Inventory of Precision Medicine Assets in California

You are here

An important goal of CIAPM is to develop an inventory of public and private precision medicine assets in the state and to identify strategic areas for future development across California.

California’s strength in high-tech and life-science entrepreneurship makes it an ideal place to drive innovation and capacity in precision medicine. Equally important, California’s world-class public and private universities and research institutes represent an invaluable asset for data-driven medicine. Within the UC system alone are 10 campuses that encompass expansive scientific, clinical and computational expertise and 5 medical centers that collectively hold over 13 million electronic health records, representing one of the nation’s largest and most diverse patient populations. This rich resource is further augmented by other health care providers in California, with a socioeconomically diverse patient base. This confluence of high tech innovation with scientific and clinical capability places California in a unique position to accelerate precision medicine efforts toward improving medical outcomes for individuals from all walks of life.

The purpose of the California precision medicine asset inventory is to:

  • inform the state government of the extent and quality of California’s resources and the state's role in leading advances in precision medicine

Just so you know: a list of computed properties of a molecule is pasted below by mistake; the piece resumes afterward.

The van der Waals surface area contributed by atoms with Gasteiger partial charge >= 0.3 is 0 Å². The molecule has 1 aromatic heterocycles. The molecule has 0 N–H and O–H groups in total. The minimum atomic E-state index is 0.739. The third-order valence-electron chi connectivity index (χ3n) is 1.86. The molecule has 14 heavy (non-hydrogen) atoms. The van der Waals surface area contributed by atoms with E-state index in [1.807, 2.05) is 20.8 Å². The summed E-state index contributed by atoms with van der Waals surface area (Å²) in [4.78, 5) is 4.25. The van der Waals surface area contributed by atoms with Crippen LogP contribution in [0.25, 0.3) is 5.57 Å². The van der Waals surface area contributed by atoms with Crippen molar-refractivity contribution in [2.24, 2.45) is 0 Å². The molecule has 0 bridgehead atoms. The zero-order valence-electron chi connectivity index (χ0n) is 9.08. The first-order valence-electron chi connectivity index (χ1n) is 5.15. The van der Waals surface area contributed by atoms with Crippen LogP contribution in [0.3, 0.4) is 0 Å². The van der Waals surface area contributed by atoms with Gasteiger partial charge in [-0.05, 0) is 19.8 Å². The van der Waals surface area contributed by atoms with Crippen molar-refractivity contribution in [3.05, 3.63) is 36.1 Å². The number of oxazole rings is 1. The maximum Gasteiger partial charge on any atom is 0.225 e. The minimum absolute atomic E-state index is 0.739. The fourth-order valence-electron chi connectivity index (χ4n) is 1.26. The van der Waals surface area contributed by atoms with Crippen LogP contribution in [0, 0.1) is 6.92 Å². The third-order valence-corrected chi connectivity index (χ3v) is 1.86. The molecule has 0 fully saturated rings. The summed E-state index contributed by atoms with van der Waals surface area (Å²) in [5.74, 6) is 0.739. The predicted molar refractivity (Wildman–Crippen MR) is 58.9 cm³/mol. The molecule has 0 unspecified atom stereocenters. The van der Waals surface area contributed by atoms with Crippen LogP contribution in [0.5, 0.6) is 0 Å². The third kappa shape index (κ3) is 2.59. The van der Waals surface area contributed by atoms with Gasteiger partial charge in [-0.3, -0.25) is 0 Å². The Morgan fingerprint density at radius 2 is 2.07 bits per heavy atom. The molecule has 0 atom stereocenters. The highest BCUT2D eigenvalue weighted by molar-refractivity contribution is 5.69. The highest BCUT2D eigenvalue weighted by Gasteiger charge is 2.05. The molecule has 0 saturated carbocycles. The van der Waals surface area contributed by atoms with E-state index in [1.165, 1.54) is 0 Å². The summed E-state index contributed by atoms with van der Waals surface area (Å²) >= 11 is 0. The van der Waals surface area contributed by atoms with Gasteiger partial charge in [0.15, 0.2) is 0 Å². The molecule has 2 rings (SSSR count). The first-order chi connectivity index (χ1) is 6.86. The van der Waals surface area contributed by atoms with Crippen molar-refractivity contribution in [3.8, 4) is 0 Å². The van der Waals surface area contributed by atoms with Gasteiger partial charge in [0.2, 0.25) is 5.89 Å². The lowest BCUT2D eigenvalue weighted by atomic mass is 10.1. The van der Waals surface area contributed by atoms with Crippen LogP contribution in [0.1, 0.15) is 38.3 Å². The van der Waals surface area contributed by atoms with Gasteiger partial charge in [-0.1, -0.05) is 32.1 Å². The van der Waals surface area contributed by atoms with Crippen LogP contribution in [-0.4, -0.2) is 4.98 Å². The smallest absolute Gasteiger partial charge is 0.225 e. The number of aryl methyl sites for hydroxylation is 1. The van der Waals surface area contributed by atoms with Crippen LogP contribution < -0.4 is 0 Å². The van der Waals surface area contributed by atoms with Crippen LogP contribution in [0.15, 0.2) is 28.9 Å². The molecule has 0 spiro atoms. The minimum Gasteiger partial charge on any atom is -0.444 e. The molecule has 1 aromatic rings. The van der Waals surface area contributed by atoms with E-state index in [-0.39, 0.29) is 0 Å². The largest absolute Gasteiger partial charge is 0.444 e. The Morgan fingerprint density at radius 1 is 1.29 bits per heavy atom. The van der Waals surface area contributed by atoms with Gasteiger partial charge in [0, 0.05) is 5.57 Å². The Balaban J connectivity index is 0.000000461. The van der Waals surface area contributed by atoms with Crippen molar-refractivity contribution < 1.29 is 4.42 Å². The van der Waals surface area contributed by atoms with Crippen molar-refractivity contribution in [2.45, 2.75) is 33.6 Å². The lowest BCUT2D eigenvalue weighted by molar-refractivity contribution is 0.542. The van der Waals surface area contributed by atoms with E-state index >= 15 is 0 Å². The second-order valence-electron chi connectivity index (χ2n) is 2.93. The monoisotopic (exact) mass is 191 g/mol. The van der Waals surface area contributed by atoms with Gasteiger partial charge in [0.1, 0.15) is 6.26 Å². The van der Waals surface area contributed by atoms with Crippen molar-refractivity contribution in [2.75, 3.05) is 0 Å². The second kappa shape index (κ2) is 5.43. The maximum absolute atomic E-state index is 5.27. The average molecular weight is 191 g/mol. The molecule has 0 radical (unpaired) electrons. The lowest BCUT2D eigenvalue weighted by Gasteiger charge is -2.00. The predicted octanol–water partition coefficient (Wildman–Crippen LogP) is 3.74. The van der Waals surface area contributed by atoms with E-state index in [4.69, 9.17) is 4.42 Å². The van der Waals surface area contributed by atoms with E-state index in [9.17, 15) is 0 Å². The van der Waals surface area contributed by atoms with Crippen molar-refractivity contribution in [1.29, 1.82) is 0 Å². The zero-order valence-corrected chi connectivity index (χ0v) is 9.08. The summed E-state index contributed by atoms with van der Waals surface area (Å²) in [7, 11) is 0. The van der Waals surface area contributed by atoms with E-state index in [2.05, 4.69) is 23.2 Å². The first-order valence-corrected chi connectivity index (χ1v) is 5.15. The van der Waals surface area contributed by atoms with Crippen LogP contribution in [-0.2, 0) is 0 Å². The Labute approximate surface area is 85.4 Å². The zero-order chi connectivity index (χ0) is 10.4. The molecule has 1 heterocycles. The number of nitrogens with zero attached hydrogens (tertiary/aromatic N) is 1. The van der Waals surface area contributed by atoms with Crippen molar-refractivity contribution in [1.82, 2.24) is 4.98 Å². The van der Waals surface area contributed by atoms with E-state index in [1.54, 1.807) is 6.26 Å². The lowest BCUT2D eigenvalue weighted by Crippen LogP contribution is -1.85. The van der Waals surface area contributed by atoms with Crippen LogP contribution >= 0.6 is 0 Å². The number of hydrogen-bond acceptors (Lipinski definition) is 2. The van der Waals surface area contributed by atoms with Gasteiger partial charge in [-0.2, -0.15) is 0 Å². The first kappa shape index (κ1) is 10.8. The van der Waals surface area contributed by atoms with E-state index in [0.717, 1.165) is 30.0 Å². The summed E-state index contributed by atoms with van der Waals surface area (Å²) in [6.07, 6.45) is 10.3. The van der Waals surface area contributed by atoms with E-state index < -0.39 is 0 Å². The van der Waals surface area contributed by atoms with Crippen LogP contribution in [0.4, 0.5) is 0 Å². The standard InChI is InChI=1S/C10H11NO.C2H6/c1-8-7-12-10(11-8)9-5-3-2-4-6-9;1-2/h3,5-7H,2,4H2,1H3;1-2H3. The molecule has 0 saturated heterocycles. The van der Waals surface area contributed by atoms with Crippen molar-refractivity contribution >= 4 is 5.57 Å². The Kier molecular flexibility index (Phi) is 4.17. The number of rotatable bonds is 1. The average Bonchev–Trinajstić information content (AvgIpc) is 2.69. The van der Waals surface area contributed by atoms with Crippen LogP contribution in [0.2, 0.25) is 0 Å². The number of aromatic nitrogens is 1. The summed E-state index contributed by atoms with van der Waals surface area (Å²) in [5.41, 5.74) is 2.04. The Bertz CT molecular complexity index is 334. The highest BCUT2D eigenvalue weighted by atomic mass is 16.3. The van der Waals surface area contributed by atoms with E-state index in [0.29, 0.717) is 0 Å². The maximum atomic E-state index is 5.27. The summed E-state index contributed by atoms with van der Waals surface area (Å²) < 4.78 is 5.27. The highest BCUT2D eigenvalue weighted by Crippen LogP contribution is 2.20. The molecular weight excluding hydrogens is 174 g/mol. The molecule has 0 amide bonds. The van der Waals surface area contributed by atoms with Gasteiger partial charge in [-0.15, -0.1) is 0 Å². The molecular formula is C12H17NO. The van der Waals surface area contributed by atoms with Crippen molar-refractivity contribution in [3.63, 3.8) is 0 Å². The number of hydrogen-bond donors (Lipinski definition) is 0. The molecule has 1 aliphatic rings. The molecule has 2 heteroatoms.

• coordinate the use of the enormous resources that exist in California
  • map collaboration and development opportunities
  • engage healthy and patient participants

We anticipate that coordinating efforts will strengthen California’s precision medicine capabilities and attract additional funding for initiative activities.

The development of the California Precision Medicine Asset Inventory is currently in progress. Please see our Events page for information on inventory activities.

Examples of assets include:  

Projects

  • Ongoing or planned precision medicine projects (basic, pre-clinical, clinical, health outcomes, social / behavioral, ethics research etc.) in academia, non-profits, industry
  • Technologically innovative companies that enable precision medicine efforts
  • Analysis platforms (mathematics and computer sciences to create new algorithms)
     

Databases and infrastructure

  • Databases - electronic health records (EHR), scientific, clinical, environmental, mobile health etc.
  • Patient/well participant cohorts
  • Computational infrastructure
  • Experimental validation models
     

Clinical implementation

  • Physician / patient support for precision medicine-based decision making
  • Physician / patient education
  • Regulatory expertise
  • Life science companies that operate in precision medicine space
     

Expertise

  • Faculty / technology experts
  • Diverse and engaged patient groups
  • Patient advocacy groups
  • Legal, ethical and social science expertise to anticipate and address the bioethical implications of a world with precision medicine
     

Funding

  • Venture capital
  • Non-profit funding sources